Case Study Description
Raising Clams and Oysters
Nestled in the caldera of a dormant volcano in Kauai, Hawaii, Kauai Sea Farm uses this natural feature for their base of operations to raise both clams and oysters. Though fresh sea water moves in and out of their pond throughout the day, the pond was stratified based on temperature. Knowing that this can affect dissolved oxygen (DO) saturation which impacts the health of the aquatic life, they deployed a miniDOT logger to investigate further.
Finding a Sweet Spot
Clams and oysters spend most of their lives in a stationary position, which makes finding the perfect spot for them in a pond very important. Two major variables dictate this placement: DO saturation and food abundance. Optimum food sources are located along the bottom of the pond, which can be as deep as 30 feet. However, the deeper you go, the less DO is available for the sedentary crop.
Finding that sweet spot of DO and food source is key to consistently raising a quality crop. Anderson and his team tied the miniDOT logger to the end of a rope with knots marking every three feet, lowered the miniDOT to the desired depth, and connected the end to a buoy. Repeating this strategy at different locations and depths every two weeks in the pond has allowed Kauai Sea Farm to determine the optimal location and depth to raise clams and oysters, which will result in bringing the crop to market more quickly and increasing profits.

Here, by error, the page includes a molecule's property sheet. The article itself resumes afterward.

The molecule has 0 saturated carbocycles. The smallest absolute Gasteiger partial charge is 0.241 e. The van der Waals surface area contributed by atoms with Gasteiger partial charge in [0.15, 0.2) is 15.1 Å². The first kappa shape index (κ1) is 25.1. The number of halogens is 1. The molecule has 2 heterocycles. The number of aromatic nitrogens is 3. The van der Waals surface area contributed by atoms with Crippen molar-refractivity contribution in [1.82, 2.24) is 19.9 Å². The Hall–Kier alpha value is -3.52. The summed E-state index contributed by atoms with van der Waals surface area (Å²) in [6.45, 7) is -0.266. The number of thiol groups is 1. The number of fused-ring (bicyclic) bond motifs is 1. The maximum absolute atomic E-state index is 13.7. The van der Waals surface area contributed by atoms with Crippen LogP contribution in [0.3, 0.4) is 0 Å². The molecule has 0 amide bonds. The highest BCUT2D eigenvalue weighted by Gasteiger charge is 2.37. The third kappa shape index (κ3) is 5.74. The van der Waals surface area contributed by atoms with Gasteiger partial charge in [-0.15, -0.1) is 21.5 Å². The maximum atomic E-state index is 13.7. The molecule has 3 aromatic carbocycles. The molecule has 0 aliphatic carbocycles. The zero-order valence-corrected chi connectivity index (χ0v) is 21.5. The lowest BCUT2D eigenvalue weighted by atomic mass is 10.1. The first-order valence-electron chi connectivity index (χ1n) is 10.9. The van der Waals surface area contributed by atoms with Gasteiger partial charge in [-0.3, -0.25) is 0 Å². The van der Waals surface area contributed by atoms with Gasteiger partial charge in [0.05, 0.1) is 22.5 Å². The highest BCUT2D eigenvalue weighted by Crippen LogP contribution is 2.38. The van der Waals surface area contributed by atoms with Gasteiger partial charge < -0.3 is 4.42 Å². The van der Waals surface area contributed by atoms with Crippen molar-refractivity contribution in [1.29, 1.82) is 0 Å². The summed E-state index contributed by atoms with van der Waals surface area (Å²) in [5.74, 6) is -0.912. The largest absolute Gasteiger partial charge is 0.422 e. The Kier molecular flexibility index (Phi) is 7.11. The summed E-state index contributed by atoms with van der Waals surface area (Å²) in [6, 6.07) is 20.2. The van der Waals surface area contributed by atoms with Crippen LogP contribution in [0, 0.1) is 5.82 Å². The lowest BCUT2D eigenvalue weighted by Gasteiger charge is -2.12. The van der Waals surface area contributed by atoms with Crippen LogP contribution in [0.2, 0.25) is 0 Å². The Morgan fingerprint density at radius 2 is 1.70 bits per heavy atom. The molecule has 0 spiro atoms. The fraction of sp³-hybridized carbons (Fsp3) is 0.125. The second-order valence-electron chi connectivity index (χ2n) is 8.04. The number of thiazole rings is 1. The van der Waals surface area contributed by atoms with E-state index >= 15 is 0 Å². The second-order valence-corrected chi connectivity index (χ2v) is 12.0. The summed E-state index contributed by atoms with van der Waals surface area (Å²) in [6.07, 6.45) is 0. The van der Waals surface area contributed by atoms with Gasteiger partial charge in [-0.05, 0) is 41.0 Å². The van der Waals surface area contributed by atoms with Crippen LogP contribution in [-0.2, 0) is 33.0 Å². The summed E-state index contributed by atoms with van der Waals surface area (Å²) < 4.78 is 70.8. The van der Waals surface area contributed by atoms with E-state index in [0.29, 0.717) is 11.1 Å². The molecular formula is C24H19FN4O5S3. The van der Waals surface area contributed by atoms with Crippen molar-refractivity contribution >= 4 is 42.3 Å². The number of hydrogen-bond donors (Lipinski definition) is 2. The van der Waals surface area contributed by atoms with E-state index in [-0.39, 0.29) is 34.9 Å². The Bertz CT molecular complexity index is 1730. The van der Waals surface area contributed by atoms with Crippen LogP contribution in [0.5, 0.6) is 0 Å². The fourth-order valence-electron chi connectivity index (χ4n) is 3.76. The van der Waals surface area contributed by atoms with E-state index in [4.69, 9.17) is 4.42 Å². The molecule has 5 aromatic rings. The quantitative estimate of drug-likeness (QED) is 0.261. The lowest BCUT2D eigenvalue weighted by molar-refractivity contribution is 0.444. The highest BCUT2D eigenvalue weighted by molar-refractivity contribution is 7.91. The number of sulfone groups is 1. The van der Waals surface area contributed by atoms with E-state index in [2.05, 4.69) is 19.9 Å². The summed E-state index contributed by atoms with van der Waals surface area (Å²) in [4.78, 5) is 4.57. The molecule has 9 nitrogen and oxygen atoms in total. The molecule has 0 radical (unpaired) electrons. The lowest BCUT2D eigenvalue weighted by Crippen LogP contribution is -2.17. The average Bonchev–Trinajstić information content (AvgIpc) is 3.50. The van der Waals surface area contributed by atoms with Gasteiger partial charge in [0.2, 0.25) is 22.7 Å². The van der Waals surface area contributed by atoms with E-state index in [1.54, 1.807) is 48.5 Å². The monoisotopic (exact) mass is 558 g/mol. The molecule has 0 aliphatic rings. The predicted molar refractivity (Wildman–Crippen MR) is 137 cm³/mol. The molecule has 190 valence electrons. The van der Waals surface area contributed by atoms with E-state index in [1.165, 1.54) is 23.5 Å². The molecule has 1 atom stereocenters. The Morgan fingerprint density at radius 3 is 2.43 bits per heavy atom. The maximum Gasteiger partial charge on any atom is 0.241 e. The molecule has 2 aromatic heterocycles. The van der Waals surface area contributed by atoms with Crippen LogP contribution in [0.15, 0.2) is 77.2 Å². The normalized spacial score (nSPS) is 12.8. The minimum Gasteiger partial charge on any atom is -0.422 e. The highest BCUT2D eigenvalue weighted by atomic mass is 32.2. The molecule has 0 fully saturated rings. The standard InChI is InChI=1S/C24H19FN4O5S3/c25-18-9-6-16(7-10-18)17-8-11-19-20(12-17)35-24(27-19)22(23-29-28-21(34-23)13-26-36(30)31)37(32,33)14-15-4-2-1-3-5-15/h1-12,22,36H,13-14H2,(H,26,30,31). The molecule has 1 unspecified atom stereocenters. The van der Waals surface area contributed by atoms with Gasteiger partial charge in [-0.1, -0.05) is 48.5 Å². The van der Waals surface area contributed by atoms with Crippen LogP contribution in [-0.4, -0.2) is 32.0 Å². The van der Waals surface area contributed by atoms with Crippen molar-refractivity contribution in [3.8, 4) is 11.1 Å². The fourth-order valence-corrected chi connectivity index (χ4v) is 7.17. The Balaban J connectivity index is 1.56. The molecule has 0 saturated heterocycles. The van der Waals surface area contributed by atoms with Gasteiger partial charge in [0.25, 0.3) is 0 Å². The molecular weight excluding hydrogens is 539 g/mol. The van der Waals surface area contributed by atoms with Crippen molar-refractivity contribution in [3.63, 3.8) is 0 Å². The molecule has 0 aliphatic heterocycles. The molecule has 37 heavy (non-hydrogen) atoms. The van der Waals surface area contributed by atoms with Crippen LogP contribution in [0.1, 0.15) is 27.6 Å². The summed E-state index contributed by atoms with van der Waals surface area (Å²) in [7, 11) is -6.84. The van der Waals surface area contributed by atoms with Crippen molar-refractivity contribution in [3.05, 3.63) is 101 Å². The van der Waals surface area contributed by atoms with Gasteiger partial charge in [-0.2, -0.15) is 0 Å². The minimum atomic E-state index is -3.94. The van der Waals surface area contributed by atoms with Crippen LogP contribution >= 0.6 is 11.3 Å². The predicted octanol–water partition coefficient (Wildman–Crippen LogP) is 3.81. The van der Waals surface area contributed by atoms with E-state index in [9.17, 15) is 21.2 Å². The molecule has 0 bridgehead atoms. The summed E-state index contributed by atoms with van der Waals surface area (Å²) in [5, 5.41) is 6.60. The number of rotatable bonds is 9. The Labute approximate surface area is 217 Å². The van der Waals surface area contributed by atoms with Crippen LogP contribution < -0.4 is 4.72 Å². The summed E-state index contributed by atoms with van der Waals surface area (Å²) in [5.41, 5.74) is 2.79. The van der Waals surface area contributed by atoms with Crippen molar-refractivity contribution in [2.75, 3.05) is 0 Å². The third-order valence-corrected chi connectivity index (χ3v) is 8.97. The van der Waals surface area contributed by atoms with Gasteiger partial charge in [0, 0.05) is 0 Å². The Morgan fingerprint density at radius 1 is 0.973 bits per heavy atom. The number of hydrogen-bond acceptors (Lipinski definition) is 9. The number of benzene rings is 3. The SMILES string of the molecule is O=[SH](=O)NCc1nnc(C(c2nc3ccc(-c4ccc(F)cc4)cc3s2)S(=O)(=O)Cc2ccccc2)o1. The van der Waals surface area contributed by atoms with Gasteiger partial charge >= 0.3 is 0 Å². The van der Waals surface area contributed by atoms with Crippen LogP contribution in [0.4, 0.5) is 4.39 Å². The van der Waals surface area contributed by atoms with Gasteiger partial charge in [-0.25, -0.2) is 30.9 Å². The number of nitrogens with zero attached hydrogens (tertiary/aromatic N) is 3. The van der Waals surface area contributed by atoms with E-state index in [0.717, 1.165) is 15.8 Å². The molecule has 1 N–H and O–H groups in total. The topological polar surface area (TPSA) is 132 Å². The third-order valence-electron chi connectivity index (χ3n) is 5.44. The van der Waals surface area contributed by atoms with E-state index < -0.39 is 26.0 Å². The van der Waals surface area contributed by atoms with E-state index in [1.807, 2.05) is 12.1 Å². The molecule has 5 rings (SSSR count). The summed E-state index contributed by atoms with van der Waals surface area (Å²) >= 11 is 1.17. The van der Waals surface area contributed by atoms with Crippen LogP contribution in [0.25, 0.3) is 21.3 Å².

A few weeks ago, Anderson took time to talk with PME CEO, Kristin Elliott, about the farm:
With the help of the miniDOT and ensuing data interpretation, Kauai Sea Farm has been able to pinpoint areas within their pond that are the most optimal for raising clams and oysters. This knowledge will allow them to decrease the chances of loss and increase production in those areas that are abundant in both DO and food.
PME’s miniDOT logger is a compact, completely submersible device used to monitor dissolved oxygen and temperature. Fully functional in fresh- or saltwater environments, the miniDOT measures dissolved oxygen through a fluorescence method. Data are recorded to an internal SD card. Operational details such as setting the time and sample interval can be accomplished through the USB cable.